The Bill will ensure EU citizens can rely on the rights set out in the Withdrawal Agreement, and enforce them in UK courts. It will also establish an independent monitoring authority to oversee the UK’s implementation of the deal on citizens’ rights, providing further reassurance to citizens.
Mr Speaker, all EU Member States must implement the Agreement in full and provide certainty to UK nationals on the continent. And, as the Home Secretary recently stated, we now need to know more of the details on how each Member State will fulfil their obligations and implement their side of the agreement. And we will be pressing further on those details over the summer.
The next chapter of the paper deals with the strictly time-limited implementation period that the UK agreed with the EU in March. The UK will leave the EU on the 29th of March 2019. After this, we have agreed an implementation period that will ensure that people and businesses will only have to plan for one set of changes as we move towards our future relationship. From the 30th of March 2019 until the 31st of December 2020 common rules will remain in place, with EU law continuing to apply, and businesses will be able to trade on the same terms as they do now. During this period we will not be a Member State, and will have the flexibility we need to strike new trade deals around the world, something many argued we would not be able to achieve in the negotiations.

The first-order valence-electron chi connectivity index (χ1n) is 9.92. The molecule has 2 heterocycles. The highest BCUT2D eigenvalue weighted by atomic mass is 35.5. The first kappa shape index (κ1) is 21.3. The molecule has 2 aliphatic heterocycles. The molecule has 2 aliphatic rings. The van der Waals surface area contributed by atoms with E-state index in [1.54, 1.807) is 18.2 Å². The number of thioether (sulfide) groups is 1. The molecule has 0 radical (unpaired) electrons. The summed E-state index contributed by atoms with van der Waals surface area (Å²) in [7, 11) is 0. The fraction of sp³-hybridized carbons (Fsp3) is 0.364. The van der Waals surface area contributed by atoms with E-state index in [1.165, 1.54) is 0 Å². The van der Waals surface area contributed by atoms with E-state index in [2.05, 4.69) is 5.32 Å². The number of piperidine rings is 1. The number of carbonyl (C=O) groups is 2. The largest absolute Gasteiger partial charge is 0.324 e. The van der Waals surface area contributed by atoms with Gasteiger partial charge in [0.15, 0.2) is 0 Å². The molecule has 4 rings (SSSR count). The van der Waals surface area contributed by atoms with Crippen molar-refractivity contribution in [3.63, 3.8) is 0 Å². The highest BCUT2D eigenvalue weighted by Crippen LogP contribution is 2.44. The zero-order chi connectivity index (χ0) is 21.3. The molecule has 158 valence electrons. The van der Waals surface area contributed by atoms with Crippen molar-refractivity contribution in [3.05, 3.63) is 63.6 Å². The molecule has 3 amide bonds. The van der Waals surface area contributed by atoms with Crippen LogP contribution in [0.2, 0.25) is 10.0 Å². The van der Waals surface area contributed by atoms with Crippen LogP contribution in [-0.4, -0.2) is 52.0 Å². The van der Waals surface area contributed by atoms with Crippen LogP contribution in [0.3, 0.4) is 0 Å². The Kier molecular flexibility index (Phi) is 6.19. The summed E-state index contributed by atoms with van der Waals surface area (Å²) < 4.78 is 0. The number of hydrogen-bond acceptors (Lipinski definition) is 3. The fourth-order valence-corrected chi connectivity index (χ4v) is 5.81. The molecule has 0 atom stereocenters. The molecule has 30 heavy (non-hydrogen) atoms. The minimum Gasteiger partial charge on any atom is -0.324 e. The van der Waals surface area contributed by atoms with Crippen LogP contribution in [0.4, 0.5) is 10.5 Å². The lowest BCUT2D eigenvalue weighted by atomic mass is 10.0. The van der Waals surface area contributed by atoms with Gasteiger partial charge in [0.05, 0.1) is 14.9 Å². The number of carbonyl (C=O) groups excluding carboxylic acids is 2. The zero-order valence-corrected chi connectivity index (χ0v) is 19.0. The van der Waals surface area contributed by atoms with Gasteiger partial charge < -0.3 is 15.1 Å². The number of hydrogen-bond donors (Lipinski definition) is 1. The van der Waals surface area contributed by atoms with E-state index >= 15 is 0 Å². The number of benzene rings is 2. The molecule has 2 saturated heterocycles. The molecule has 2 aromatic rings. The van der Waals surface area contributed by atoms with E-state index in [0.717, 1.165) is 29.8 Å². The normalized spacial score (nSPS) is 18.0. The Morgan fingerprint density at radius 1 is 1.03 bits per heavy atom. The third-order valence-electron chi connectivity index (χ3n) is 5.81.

In order to legislate for the implementation period, we must ensure that the statute book, the UK statute book, continues to reflect the relevant EU law, as it applies to the UK during this time-limited period. As the House will know, the current mechanism for bringing EU law into UK law is the European Communities Act 1972. Under the EU (Withdrawal) Act, that will be repealed on the 29th of March 2019. Therefore, as set out in the White Paper, the EU (Withdrawal Agreement) Bill will contain a time-limited provision so that parts of the ECA are saved until the 31st of December 2020. These changes will ensure that our statute book functions properly throughout the implementation period, according with the agreement we have made with the EU.